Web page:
Navigation Links
UCSB researchers find that less is more, for female cowbirds
Date:5/4/2012

(Santa Barbara, Calif.) More modest male displays attract the females when it comes to brown-headed cowbirds, contrary to sexual selection theory, according to UC Santa Barbara researchers Adrian O'Loghlen and Stephen Rothstein. Their findings are published May 2 in the open access journal PLoS ONE.

While sexual selection theory predicts that females should find more flamboyant displays the most sexually attractive, the opposite holds true for brown-headed cowbirds, a small songbird common in North America. Using audiovisual recordings of displaying males shown to captive females, the scientists found that the less intense the wing spreading, feather puffing, and bowing were during a display, the more sexually interested the female would be.

Although cowbirds have been studied for years, it hadn't really been noticed that displays directed at females were different in intensity than those directed at other males," said O'Loghlen, a research scientist in the Department of Ecology, Evolution and Marine Biology. However, technical advances in the area of audiovisual recordings made it possible for the researchers to investigate the brown-headed cowbirds's display behaviors in greater depth. O'Loghlen and Rothstein, a professor of Zoology, are the first to use AV technology to study the sexual responses of female songbirds to male displays.

Several things factor into cowbird displays, said O'Loghlen. For one thing, displays are typically targeted directly toward another cowbird. The display is a coordinated song and dance, with the bird singing as it puffs its feathers, spreads its wings, and bows. While earlier experiments had shown that female cowbirds are sexually responsive to some male songs and not to others (for example, they prefer local over foreign song types), this study shows that they also respond to the visual display that usually accompanies cowbird song.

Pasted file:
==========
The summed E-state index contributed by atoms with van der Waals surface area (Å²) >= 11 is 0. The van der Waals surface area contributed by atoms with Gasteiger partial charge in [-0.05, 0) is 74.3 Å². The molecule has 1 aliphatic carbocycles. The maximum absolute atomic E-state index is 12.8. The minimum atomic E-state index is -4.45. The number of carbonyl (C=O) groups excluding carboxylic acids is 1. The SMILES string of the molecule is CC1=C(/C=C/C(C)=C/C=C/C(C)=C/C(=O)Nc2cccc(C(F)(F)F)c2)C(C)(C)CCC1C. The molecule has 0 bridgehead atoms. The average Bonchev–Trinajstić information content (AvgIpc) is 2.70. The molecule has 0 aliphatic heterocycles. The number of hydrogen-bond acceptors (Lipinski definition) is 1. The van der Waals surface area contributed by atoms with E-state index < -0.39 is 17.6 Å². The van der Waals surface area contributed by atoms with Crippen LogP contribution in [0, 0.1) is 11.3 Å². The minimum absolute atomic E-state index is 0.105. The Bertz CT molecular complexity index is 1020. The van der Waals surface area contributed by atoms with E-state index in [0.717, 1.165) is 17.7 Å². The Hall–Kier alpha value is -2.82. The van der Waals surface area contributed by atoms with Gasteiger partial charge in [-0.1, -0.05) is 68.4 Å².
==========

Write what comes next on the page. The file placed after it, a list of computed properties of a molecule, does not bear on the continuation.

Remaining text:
"With these new audiovisual techniques we have developed, we can basically ask a female, 'Which type of displays does she find more sexy?'" said O'Loghlen.

A previous study had shown that the most intense wing-spread displays are directed at other males and are used to signal strength and establish position in the birds's social hierarchy. Female cowbirds may not like intense displays because they are generally used by males as aggressive signals.

"She may be frightened; she may be threatened by these more intense displays," O'Loghlen said.

This audiovisual research is still at an early stage and there are many questions yet to be answered about these displays.

"For example, why do males bother to display at all when they sing to females?" asked O'Loghlen.

A possible answer may be the presence of light-colored feathers under the wings of younger male cowbirds. Older males are preferable as mates to female cowbirds, possibly because they are likely to have better quality genes, having survived longer. Females may require males to display to them so that they can tell if a "suitor" is a young or older male. When a male suitor displays, he spreads his wings, showing the age-revealing color of his under wing feathers.